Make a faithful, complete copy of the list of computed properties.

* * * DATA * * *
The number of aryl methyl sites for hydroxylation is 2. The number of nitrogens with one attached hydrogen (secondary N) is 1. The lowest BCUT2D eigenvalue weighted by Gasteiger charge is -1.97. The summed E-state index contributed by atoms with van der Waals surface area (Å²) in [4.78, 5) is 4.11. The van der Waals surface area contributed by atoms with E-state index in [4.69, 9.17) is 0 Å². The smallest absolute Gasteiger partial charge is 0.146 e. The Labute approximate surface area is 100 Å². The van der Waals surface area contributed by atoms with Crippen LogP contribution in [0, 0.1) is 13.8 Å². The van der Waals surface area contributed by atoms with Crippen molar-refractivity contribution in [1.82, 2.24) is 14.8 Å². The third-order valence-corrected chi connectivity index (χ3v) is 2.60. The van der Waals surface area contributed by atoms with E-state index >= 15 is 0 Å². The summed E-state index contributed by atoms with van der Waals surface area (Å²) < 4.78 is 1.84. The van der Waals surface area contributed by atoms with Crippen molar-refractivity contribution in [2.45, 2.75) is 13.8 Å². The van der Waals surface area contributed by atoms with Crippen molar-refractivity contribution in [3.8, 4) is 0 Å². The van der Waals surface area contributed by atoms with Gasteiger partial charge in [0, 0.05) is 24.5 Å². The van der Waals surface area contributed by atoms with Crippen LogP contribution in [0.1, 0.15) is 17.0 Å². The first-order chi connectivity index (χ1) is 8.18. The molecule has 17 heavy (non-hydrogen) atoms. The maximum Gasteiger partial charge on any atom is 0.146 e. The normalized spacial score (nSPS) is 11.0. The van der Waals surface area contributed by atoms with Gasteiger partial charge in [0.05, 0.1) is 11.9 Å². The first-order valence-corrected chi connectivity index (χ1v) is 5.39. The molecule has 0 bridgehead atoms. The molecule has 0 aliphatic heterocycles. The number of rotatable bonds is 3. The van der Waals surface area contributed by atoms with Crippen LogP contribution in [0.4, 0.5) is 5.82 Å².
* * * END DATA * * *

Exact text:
The number of aryl methyl sites for hydroxylation is 2. The number of nitrogens with one attached hydrogen (secondary N) is 1. The lowest BCUT2D eigenvalue weighted by Gasteiger charge is -1.97. The summed E-state index contributed by atoms with van der Waals surface area (Å²) in [4.78, 5) is 4.11. The van der Waals surface area contributed by atoms with E-state index in [4.69, 9.17) is 0 Å². The smallest absolute Gasteiger partial charge is 0.146 e. The Labute approximate surface area is 100 Å². The van der Waals surface area contributed by atoms with Crippen LogP contribution in [0, 0.1) is 13.8 Å². The van der Waals surface area contributed by atoms with Crippen molar-refractivity contribution in [1.82, 2.24) is 14.8 Å². The third-order valence-corrected chi connectivity index (χ3v) is 2.60. The van der Waals surface area contributed by atoms with E-state index >= 15 is 0 Å². The summed E-state index contributed by atoms with van der Waals surface area (Å²) < 4.78 is 1.84. The van der Waals surface area contributed by atoms with Crippen molar-refractivity contribution in [2.45, 2.75) is 13.8 Å². The van der Waals surface area contributed by atoms with Crippen molar-refractivity contribution in [3.8, 4) is 0 Å². The van der Waals surface area contributed by atoms with Gasteiger partial charge in [0, 0.05) is 24.5 Å². The van der Waals surface area contributed by atoms with Crippen LogP contribution in [0.1, 0.15) is 17.0 Å². The first-order chi connectivity index (χ1) is 8.18. The molecule has 17 heavy (non-hydrogen) atoms. The maximum Gasteiger partial charge on any atom is 0.146 e. The normalized spacial score (nSPS) is 11.0. The van der Waals surface area contributed by atoms with Gasteiger partial charge in [0.05, 0.1) is 11.9 Å². The first-order valence-corrected chi connectivity index (χ1v) is 5.39. The molecule has 0 bridgehead atoms. The molecule has 0 aliphatic heterocycles. The number of rotatable bonds is 3. The van der Waals surface area contributed by atoms with Crippen LogP contribution in [0.4, 0.5) is 5.82 Å².